Dashboard should be correct

We live in an era where most of us carry in our pockets smartphones with many times the computing power of the Apollo Guidance Computer NASA used to get Neil Armstrong and Buzz Aldrin to the surface of the moon. We can do nearly everything technology has made possible with just the touch of a finger or the sound of our voice. Modern technology is truly a miracle.

And yet, we cannot seem to get county, state and federal computers to talk to each other well enough to ensure the data we need is accurate, during a pandemic that has gone on for nearly a year.

Last week, Ohio’s auditor’s office reported the discovery of as many as 4,000 unreported COVID-19 deaths in the state, after the state Health Department (which, of course, is already out of sync with county health departments) reconciled an internal death certificate database with a federal database.

Republican Auditor Keith Faber has been auditing Health Department coronavirus death data since September, and his communications director says the problem with access to the federal database was federal health privacy laws. Meanwhile, the state Health Department reports “process issues affecting the reconciliation and reporting of these deaths” began in October, with most occurring in November and December.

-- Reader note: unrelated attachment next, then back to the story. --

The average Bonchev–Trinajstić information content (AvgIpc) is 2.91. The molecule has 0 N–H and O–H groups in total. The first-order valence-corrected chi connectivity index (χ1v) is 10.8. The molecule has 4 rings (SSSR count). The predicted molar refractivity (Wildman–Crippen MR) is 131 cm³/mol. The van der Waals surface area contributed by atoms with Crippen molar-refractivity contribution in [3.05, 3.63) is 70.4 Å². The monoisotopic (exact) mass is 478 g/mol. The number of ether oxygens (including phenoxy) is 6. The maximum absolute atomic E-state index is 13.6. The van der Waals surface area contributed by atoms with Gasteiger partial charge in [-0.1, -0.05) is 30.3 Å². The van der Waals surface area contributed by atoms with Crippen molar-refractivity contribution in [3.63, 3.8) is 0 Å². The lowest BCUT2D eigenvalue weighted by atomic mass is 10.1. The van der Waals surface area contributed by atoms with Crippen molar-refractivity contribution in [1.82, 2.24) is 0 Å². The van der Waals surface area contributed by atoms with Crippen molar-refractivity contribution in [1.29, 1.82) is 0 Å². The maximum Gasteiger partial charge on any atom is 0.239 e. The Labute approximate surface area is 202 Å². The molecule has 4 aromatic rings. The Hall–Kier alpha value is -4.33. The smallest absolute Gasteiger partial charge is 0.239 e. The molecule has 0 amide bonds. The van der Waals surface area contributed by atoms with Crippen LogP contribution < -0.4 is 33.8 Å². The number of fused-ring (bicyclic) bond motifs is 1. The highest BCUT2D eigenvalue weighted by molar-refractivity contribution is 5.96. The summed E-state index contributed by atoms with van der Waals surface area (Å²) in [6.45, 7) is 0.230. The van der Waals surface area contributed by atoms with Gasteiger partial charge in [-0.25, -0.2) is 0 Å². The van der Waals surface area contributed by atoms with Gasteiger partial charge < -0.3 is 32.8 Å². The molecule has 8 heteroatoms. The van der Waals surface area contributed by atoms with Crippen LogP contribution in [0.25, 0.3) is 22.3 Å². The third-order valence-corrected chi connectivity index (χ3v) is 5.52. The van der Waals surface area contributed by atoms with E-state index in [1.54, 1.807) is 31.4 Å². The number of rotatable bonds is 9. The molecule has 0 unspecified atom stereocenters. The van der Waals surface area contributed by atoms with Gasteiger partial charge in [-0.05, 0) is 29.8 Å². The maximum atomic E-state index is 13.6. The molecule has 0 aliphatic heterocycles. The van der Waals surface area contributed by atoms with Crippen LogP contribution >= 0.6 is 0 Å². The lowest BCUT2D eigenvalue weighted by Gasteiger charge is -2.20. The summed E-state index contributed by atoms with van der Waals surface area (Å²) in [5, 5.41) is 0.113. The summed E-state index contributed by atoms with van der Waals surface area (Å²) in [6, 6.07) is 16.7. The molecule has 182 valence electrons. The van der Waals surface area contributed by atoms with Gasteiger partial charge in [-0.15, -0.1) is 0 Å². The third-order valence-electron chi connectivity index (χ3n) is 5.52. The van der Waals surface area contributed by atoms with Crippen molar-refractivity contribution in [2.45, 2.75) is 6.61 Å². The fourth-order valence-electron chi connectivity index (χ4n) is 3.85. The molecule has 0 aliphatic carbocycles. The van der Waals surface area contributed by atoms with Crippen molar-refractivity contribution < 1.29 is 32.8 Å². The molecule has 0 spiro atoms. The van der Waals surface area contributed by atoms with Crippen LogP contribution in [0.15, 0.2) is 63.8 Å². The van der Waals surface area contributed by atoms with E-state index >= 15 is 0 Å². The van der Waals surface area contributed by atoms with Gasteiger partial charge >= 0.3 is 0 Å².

So now what? It is supposed to take a few days for the state’s tally to reflect the discovery. Last Thursday alone the death toll was shown as 720, with 650 of them being those previously unreported deaths. Eventually, the appropriate dates of death will be on the state’s COVID-19 dashboard, officials say.

Again, it has been nearly a year. It should not take a report from the state auditor’s office for those at all levels of reporting and analyzing this data to get their ducks in a row. Ohioans need to know they can trust the information they receive from the state, now as much as ever.


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